It’s 1931. A girl finds her younger sister playing with fire, quite literally: the child’s arm is on fire, but she is quite calm, telling her sister that it doesn’t hurt at all. In order to share the game, she pours lamp oil over her older sister’s head and lights it with the flames on her arm. To the young girl’s horror, her sister begins screaming in agony as she is consumed by the fire. A young boy is found with abrasions all over his body; like the girl, he felt no pain as he chewed and ate parts of his own flesh. The authorities decide the best course of action is to have these children – and several others like them – incarcerated in a lunatic asylum, where they are strapped into straitjackets (with a muzzle for the boy described above) and left in padded cells where they can do no harm to themselves or anyone else.
In the present day, a doctor survives a car crash that kills his pregnant wife, although their premature baby is alive, with a slim chance of survival. When a scan is performed on the doctor’s body after the accident, it reveals that he has lymphatic cancer, and only a few months to live. In need of a bone marrow transplant, he goes to see his estranged parents, where there are revelations in store.
This synopsis only covers the first 30 minutes, so I haven’t given much away. On a technical level, Painless is exemplary. First-rate cinematography and art direction give a yellow, musty and retro feel to the scenes in the 1930s, while most of the present day scenes possess an angular, modern and sterile look. Symbols of modernity abound in the latter thread, characterized by sleek new cars, computers and scientific equipment that are at odds with the old-fashioned medic equipment that resembles medieval instruments of torture. The high-quality technical elements are matched by superior acting, particularly from Paul Verhoeven regular Derek de Lint, as a scientist determined to understand and treat the children’s condition, and Àlex Brendemühl as the dying doctor of the modern era.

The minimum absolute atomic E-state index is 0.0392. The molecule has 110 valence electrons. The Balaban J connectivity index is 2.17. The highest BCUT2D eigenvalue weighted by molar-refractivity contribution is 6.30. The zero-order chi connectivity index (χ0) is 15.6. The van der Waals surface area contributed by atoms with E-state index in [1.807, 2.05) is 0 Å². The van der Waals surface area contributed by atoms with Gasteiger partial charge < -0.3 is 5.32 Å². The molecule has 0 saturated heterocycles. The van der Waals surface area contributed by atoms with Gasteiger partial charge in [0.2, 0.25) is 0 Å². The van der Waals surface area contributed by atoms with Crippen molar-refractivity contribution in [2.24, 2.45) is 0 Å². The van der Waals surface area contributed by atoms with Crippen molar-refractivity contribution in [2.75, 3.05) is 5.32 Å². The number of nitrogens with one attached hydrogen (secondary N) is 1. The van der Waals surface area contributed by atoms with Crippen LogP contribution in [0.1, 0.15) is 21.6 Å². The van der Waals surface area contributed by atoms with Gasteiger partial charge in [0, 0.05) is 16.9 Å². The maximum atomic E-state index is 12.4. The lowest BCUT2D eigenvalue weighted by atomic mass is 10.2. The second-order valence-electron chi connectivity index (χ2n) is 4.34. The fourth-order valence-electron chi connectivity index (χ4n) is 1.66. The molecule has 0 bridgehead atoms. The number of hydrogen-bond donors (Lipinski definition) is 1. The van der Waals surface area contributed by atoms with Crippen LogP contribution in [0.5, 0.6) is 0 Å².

However, Painless is not easy viewing. Director Juan Carlos Medina subjects his characters to every kind of indignity, misfortune or brutality, whether it is deliberate, unintentional or arises from an unfortunate twist of fate. The children inflict horrible wounds on themselves, only to be thrown into padded cells and brutalized by the staff, who treat their condition like a child’s bad behaviour rather than a medical condition. The doctor loses his wife (and possibly his son, who might not survive), develops cancer and then discovers another painful secret that may be a significant factor in his approaching demise. Even the kindly scientist has been forced to flee from the Nazis because he’s Jewish. Examples of human kindness are few and far between, and most of those can do little to stop the tide of misery and cruelty depicted by the film. For that reason it’s not an easy film to recommend, although it’s an interesting take on the legacy of the Spanish Civil War.
Watch the trailer: